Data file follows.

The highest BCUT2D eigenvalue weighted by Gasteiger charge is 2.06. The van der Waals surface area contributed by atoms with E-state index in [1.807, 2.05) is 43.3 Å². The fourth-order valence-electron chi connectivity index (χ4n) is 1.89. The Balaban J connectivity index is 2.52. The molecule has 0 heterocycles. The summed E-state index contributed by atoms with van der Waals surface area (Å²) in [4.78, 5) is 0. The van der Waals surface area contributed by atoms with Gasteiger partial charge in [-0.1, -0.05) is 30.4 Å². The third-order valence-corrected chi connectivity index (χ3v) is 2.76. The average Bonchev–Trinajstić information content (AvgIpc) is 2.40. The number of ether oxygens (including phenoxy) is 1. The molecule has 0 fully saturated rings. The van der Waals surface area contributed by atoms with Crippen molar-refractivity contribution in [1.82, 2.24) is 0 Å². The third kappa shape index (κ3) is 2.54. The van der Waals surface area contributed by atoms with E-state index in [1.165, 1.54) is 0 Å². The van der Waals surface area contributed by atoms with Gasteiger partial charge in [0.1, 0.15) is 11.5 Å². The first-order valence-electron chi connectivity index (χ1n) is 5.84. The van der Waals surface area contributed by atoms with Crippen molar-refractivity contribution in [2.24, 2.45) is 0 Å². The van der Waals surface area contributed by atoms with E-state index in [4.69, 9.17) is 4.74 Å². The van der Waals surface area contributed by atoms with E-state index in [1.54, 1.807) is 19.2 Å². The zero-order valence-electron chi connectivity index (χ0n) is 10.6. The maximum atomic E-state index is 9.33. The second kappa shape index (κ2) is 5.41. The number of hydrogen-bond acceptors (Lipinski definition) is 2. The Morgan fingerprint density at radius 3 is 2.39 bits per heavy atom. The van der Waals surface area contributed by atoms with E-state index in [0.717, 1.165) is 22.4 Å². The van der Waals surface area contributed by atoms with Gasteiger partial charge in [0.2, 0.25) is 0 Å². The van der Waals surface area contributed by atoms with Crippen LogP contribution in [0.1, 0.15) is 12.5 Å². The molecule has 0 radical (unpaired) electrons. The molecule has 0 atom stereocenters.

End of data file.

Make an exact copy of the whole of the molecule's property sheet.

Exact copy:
The highest BCUT2D eigenvalue weighted by Gasteiger charge is 2.06. The van der Waals surface area contributed by atoms with E-state index in [1.807, 2.05) is 43.3 Å². The fourth-order valence-electron chi connectivity index (χ4n) is 1.89. The Balaban J connectivity index is 2.52. The molecule has 0 heterocycles. The summed E-state index contributed by atoms with van der Waals surface area (Å²) in [4.78, 5) is 0. The van der Waals surface area contributed by atoms with Gasteiger partial charge in [-0.1, -0.05) is 30.4 Å². The third-order valence-corrected chi connectivity index (χ3v) is 2.76. The average Bonchev–Trinajstić information content (AvgIpc) is 2.40. The number of ether oxygens (including phenoxy) is 1. The molecule has 0 fully saturated rings. The van der Waals surface area contributed by atoms with Crippen molar-refractivity contribution in [1.82, 2.24) is 0 Å². The third kappa shape index (κ3) is 2.54. The van der Waals surface area contributed by atoms with E-state index in [1.165, 1.54) is 0 Å². The van der Waals surface area contributed by atoms with Gasteiger partial charge in [0.1, 0.15) is 11.5 Å². The first-order valence-electron chi connectivity index (χ1n) is 5.84. The van der Waals surface area contributed by atoms with Crippen molar-refractivity contribution in [2.24, 2.45) is 0 Å². The van der Waals surface area contributed by atoms with E-state index in [4.69, 9.17) is 4.74 Å². The van der Waals surface area contributed by atoms with E-state index in [1.54, 1.807) is 19.2 Å². The zero-order valence-electron chi connectivity index (χ0n) is 10.6. The maximum atomic E-state index is 9.33. The second kappa shape index (κ2) is 5.41. The number of hydrogen-bond acceptors (Lipinski definition) is 2. The Morgan fingerprint density at radius 3 is 2.39 bits per heavy atom. The van der Waals surface area contributed by atoms with E-state index in [0.717, 1.165) is 22.4 Å². The van der Waals surface area contributed by atoms with Gasteiger partial charge in [0.2, 0.25) is 0 Å². The van der Waals surface area contributed by atoms with Crippen LogP contribution in [0.1, 0.15) is 12.5 Å². The molecule has 0 radical (unpaired) electrons. The molecule has 0 atom stereocenters.